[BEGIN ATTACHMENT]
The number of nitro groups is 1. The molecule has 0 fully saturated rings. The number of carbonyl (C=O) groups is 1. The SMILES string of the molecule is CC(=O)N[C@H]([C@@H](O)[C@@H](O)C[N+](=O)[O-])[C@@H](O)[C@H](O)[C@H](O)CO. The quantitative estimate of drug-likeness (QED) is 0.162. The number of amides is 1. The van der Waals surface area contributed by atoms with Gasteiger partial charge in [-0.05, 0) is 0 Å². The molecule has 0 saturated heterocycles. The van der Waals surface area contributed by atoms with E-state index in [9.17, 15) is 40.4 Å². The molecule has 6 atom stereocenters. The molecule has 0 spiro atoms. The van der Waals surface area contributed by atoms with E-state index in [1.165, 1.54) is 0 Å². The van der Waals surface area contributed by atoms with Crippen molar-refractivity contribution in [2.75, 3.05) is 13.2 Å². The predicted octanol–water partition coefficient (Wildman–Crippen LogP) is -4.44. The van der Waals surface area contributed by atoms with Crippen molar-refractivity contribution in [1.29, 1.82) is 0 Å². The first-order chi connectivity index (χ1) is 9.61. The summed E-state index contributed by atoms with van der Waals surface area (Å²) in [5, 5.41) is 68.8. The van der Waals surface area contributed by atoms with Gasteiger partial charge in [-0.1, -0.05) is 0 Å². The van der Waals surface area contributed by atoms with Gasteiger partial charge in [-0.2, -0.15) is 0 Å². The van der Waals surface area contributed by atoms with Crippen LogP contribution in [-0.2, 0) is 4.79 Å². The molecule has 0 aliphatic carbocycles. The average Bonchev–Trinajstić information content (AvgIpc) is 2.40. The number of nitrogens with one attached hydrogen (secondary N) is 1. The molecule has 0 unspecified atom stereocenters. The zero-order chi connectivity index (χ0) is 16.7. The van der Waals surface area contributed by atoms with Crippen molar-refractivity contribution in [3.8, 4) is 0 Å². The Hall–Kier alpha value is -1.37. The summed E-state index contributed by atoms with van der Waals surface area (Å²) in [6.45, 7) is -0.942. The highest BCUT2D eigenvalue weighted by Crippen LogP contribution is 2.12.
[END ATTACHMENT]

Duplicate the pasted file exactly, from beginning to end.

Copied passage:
The number of nitro groups is 1. The molecule has 0 fully saturated rings. The number of carbonyl (C=O) groups is 1. The SMILES string of the molecule is CC(=O)N[C@H]([C@@H](O)[C@@H](O)C[N+](=O)[O-])[C@@H](O)[C@H](O)[C@H](O)CO. The quantitative estimate of drug-likeness (QED) is 0.162. The number of amides is 1. The van der Waals surface area contributed by atoms with Gasteiger partial charge in [-0.05, 0) is 0 Å². The molecule has 0 saturated heterocycles. The van der Waals surface area contributed by atoms with E-state index in [9.17, 15) is 40.4 Å². The molecule has 6 atom stereocenters. The molecule has 0 spiro atoms. The van der Waals surface area contributed by atoms with E-state index in [1.165, 1.54) is 0 Å². The van der Waals surface area contributed by atoms with Crippen molar-refractivity contribution in [2.75, 3.05) is 13.2 Å². The predicted octanol–water partition coefficient (Wildman–Crippen LogP) is -4.44. The van der Waals surface area contributed by atoms with Crippen molar-refractivity contribution in [1.29, 1.82) is 0 Å². The first-order chi connectivity index (χ1) is 9.61. The summed E-state index contributed by atoms with van der Waals surface area (Å²) in [5, 5.41) is 68.8. The van der Waals surface area contributed by atoms with Gasteiger partial charge in [-0.1, -0.05) is 0 Å². The van der Waals surface area contributed by atoms with Gasteiger partial charge in [-0.2, -0.15) is 0 Å². The van der Waals surface area contributed by atoms with Crippen LogP contribution in [-0.2, 0) is 4.79 Å². The molecule has 0 aliphatic carbocycles. The average Bonchev–Trinajstić information content (AvgIpc) is 2.40. The number of nitrogens with one attached hydrogen (secondary N) is 1. The molecule has 0 unspecified atom stereocenters. The zero-order chi connectivity index (χ0) is 16.7. The van der Waals surface area contributed by atoms with Crippen molar-refractivity contribution in [3.8, 4) is 0 Å². The Hall–Kier alpha value is -1.37. The summed E-state index contributed by atoms with van der Waals surface area (Å²) in [6.45, 7) is -0.942. The highest BCUT2D eigenvalue weighted by Crippen LogP contribution is 2.12.